History of sugar isn’t very sweet
A friend of mine recently presented me with the August, 2013, issue of National Geographic Magazine that has, as its cover article, “Sugar Love – A Not So Sweet Story.”
My sincere thanks to Paul Hein of Marquette for getting this to me. With regard to sugar, this current issue of the great National Geographic Magazine is very enlightening. I would encourage those of you who might be interested to take a look at this in-depth presentation of not only the world-wide history of sugar, but the article also reviews and comments on the many negative health effects of refined sugar in one’s diet.
Dr. Richard Johnson, a nephrologist (kidney specialist) at the University of Colorado, is quoted numerous times in this article. The following are direct quotes from Dr. Johnson.
“Why is it that one third of adults world-wide have high blood pressure, when in 1900 only 5 percent had high blood pressure? Why did 153 million people have diabetes in 1980, and now we’re up to 347 million? Why are more and more Americans obese? Sugar, we believe is one of the culprits, if not the major culprit.”
This is not a new problem and, in my judgment, we need to face this high refined sugar diet problem head-on. As pointed out in this National Geographic issue, reports of sugar causing health problems have been around for many decades.
Here are several more quotes from this August, 2013, article: “Haven Emerson at Columbia University pointed out that a remarkable increase in deaths from diabetes between 1900 and 1920 corresponded with an increase in sugar consumption.”
“In the 1960’s British nutrition expert John Yudkin conducted a series of experiments on animals and people showing that a high amount of sugar in the diet led to major risk factors for heart disease and diabetes.”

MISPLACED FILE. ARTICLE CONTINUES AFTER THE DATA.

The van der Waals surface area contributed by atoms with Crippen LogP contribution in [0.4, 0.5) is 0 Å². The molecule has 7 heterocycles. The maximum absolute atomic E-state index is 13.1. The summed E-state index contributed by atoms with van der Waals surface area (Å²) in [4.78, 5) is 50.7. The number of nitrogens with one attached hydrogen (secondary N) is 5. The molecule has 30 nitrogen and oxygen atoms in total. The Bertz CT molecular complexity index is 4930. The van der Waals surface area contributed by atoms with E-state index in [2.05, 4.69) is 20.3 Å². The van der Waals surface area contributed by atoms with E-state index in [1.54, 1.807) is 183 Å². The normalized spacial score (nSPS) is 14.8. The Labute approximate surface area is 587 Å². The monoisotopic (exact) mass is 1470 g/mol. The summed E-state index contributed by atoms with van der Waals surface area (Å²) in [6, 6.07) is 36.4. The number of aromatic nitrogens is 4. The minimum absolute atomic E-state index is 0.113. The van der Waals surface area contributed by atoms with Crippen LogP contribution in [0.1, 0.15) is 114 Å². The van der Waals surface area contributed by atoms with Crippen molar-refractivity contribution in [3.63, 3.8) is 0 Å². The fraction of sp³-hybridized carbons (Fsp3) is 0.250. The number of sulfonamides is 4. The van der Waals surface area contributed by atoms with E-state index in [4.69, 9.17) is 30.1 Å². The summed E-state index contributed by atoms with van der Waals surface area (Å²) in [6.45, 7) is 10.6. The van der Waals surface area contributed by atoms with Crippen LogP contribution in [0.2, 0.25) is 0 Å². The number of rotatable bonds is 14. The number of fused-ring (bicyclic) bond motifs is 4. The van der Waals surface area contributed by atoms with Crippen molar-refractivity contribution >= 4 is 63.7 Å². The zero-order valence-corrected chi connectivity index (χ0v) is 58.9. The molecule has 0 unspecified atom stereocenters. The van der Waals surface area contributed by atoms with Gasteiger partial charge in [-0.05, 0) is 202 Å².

Further, this National Geographic article asks, and responds to this question. “If sugar is so bad for us, why do we crave it? The short answer is that an injection of sugar into the bloodstream stimulates the same pleasure centers of the brain that respond to heroin and cocaine. In this sense, sugar is literally an addictive drug.”
However, in my professional experience with literally thousands of patients, colleagues, and others, this craving for sugar dramatically decreases in a very short time when an individual makes the choice to limit the amount of refined sugar in their diet. I now hear a variation of the following statement nearly every day. “With my sweet tooth, I never, ever thought I could give up sugar, but after only about two weeks of making better diet choices with much less sugar, I don’t miss the sugar at all.”
As noted in this National Geographic article, sugar is the major culprit in our diet causing significant health issues, including obesity, Type 2 diabetes and others. Recall that all the cells in our body use glucose (biochemical sugar) as their fuel, or energy source.
Because of this, your body will always store any excess sugar in the diet and never let it pass out of the body as waste. By the action of insulin released from your pancreas, any and all excess sugar is stored in our sugar warehouse (body fat). However, when we decrease the amount of sugar in our diet, the body now has to burn body fat to get glucose for cellular energy. With low sugar, you burn body fat, you lose weight and you decrease your risk for diabetes.
It is no more complicated than that.
Editor’s note: Dr. Jim Surrell, author of “SOS (Stop Only Sugar) Diet,” has his practice at the Digestive Health Clinic at Marquette General Health System. Requests for health topics for this column are encouraged.